At that first visit, Griggs diagnosed Carter with an “alteration in comfort, ” meaning that he was having discomfort, and an “alteration in skin integrity, ” meaning that he had abrasions on his hands from the fall. Based on this diagnosis, Griggs claims that she cleansed his hands, applied antibiotic ointment and gave him a tetanus vaccination, but did not give him a work restriction because she saw no reason to do so. While Griggs concluded that Carter should be able to deal with the discomfort, she still recommended treatment with ice and ibuprofen, and she told Carter to submit a Health Service Request (“HSR”) if he did not see any improvement.

         Griggs believed that her diagnosis and treatment aligned with the guidance given by the nursing Musculoskeletal Protocol. While Griggs agrees the Protocol would require referral to a medical provider for same-day evaluation if the patient presents with limitations in range of motion, severe pain and deformity, she reports not observing any of those symptoms during Carter's exam.

         In contrast, Carter's version of the parties' first encounter is drawn only from statements in his affidavits. (Carter decl. (dkt. #66).) To begin, Carter avers that his fall caused a compound fracture of his collarbone, and when he arrived at the HSU, he was bleeding down his shoulder where the bone was sticking out. Carter also represents that he was holding his right arm to keep it from moving because he was in so much pain, and that he was bent over. Carter further recalls telling Griggs that he had heard a “pop, ” but that Griggs did not examine his bone. Carter further maintains that he never removed his shirt, because he was unable to do so.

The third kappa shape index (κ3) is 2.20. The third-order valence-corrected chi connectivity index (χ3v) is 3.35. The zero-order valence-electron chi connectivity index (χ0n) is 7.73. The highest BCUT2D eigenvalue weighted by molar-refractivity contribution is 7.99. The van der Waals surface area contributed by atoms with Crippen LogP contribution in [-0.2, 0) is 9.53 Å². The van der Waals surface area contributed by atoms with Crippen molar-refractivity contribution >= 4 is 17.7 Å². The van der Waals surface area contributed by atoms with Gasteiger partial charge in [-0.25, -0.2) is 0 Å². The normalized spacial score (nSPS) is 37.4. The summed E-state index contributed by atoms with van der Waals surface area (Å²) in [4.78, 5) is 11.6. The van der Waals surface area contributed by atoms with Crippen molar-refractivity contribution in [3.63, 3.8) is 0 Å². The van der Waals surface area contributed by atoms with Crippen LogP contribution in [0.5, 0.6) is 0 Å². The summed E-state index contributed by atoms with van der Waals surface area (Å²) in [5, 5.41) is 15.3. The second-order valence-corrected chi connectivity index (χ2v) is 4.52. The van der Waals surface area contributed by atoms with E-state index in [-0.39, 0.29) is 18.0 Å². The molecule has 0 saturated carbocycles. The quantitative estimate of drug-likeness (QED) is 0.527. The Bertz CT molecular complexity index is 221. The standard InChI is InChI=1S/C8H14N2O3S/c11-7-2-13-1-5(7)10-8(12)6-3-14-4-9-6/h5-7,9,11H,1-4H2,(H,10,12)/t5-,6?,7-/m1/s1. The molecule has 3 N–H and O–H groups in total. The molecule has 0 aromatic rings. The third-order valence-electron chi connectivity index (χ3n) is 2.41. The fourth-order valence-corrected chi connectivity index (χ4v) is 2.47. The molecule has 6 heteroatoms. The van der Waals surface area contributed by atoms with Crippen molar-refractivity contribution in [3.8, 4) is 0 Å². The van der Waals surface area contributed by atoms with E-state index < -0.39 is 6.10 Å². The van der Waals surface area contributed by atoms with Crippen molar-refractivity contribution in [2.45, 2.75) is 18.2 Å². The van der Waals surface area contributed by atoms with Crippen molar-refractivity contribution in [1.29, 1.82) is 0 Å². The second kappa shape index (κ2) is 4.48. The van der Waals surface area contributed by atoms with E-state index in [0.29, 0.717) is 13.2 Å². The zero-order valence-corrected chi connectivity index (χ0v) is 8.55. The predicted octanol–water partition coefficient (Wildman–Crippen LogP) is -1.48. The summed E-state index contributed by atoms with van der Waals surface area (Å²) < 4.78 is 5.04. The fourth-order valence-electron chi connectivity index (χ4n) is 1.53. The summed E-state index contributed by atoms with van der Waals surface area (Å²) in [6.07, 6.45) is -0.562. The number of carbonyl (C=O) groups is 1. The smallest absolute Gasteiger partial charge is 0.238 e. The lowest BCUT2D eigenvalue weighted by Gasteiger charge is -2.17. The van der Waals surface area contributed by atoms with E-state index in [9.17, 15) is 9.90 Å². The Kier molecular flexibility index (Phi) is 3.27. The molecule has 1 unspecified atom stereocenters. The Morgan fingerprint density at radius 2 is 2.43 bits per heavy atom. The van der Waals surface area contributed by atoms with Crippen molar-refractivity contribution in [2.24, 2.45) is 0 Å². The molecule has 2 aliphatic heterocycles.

At that point, Carter further claims that he asked to go to the Black River Falls Hospital, but that Griggs refused. Instead, Griggs told him that there was nothing they could do for a collarbone injury, and that she specifically said, “You are the one who has been contacting Senator Lena Taylor on us. There is nothing we can do for you. You will just have to let it grow back like that.” (Id. at 2.) Griggs denies each of those statements. She avers instead that while Carter complained about his shoulder, he did not mention anything about his collarbone. Additionally, Griggs does not recall Carter asking to be seen by a physician on an emergency basis, stating that if Carter had made such a request, she would have notified a physician to make that determination.